It is important that charter schools be treated fairly by the law, and the reforms designed to fix the broken charter funding formula are intended to do precisely that. Where charter schools have legitimate complaints about funding, such as the current lengthy two year lag, a proposal is being made to shorten this time period. For schools whose educators participate in the Teachers Retirement System, a reform would remove pensions from the funding formula, with the cost assumed by the local school district. And to ensure fairness among different charter schools, funding for the neediest students such as English Language Learners, Special Education students and free lunch students would be done on an actual per capita basis.

“New York’s charter school experiment has led to some promising innovations, but as a group New York City charter schools have become a separate and unequal branch of public education, working with a far smaller proportion of our neediest students than the average public school,” UFT President Michael Mulgrew said.

“The current law allows charter schools to operate without the transparency in their finances and operations that officials and the public need to judge their success; it also permits charters to become profit centers, paying inappropriate salaries and outsize management fees. Until all these issues are addressed, we are urging the Legislature not to consider any other action on charter schools, including the potential lifting of the charter school cap.”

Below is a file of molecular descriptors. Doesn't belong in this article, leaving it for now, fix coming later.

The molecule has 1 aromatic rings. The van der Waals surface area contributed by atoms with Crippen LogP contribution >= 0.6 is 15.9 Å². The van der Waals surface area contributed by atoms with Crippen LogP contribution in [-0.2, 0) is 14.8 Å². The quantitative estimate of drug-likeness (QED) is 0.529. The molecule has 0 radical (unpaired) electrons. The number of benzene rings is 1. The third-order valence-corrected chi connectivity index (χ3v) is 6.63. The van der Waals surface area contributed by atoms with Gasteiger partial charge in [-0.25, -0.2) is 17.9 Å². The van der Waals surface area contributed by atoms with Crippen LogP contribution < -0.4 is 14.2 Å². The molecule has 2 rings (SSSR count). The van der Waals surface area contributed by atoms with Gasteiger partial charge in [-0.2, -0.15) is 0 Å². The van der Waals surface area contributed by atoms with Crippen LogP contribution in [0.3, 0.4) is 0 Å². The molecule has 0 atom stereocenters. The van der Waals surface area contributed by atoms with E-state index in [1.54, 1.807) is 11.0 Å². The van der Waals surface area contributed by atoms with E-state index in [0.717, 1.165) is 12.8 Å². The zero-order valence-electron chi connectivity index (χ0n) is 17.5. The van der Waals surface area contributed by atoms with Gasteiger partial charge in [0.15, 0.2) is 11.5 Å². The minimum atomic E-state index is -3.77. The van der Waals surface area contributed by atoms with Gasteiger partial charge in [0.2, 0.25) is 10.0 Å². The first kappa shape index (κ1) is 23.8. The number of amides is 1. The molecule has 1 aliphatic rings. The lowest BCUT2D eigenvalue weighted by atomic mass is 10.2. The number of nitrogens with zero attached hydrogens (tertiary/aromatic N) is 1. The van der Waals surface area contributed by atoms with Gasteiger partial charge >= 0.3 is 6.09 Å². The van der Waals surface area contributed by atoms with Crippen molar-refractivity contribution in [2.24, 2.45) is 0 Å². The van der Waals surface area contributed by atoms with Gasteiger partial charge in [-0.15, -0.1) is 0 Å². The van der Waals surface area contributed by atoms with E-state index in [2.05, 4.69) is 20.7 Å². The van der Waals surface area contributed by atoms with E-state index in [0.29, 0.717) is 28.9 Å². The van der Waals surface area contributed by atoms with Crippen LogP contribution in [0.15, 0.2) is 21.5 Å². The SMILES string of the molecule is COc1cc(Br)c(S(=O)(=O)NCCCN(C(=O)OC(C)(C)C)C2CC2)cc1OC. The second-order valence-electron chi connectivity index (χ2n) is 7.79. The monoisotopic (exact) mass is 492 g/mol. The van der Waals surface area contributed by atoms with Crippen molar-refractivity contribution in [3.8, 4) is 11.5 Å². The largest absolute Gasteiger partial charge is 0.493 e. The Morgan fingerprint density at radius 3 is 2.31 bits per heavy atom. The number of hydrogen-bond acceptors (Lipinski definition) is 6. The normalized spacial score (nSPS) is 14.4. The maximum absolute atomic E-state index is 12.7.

Head of charter school set to close fires back at teachers, DOE
by Maura Walz, Gotham Schools

The head of the Brooklyn charter school whose charter could be revoked is firing back at the Department of Education and the former teachers who reported her.

In a letter sent to parents on Tuesday, Sheila Joseph, superintendent of the East New York Preparatory school, called the DOE’s allegations that she artificially inflated her salary, violated its charter by shortening the school year and expelled nearly 50 low-performing students before they took state tests “unfounded and untrue.” Joseph also argued in the letter that the school’s high faculty turnover rate was necessary to preserve high standards for the students.

“No one enjoys faculty turnover, but just as we have high and uncompromising standards for our students we also will not compromise on faculty performance,” she wrote. Between the end of last school year and the beginning of this one, the school lost every teacher it had.

“Some of our best teachers are now here because others had to be let go,” Joseph continued. “I don’t take lightly the fact that there has been turnover. However, I will never allow your children to have anything less than the absolute best.”

Former teachers at the school reacted angrily to Joseph’s explanation to parents.

“She’s lying,” said one former teacher who was dismissed in June.

“You’re saying you let go of 100 percent of your staff last year because they were bad, but all of your students passed the test?” the teacher said. (The school had 100 percent of its students score proficient on state math exams last year.) “If so, you must have done something with the scores.”

Teachers accused Joseph of firing them in retaliation for wanting to leave and for reporting abuses at the school to the DOE, which put the school on probation last February.

“I knew this was coming,” the teacher said. “We opened this can of worms.”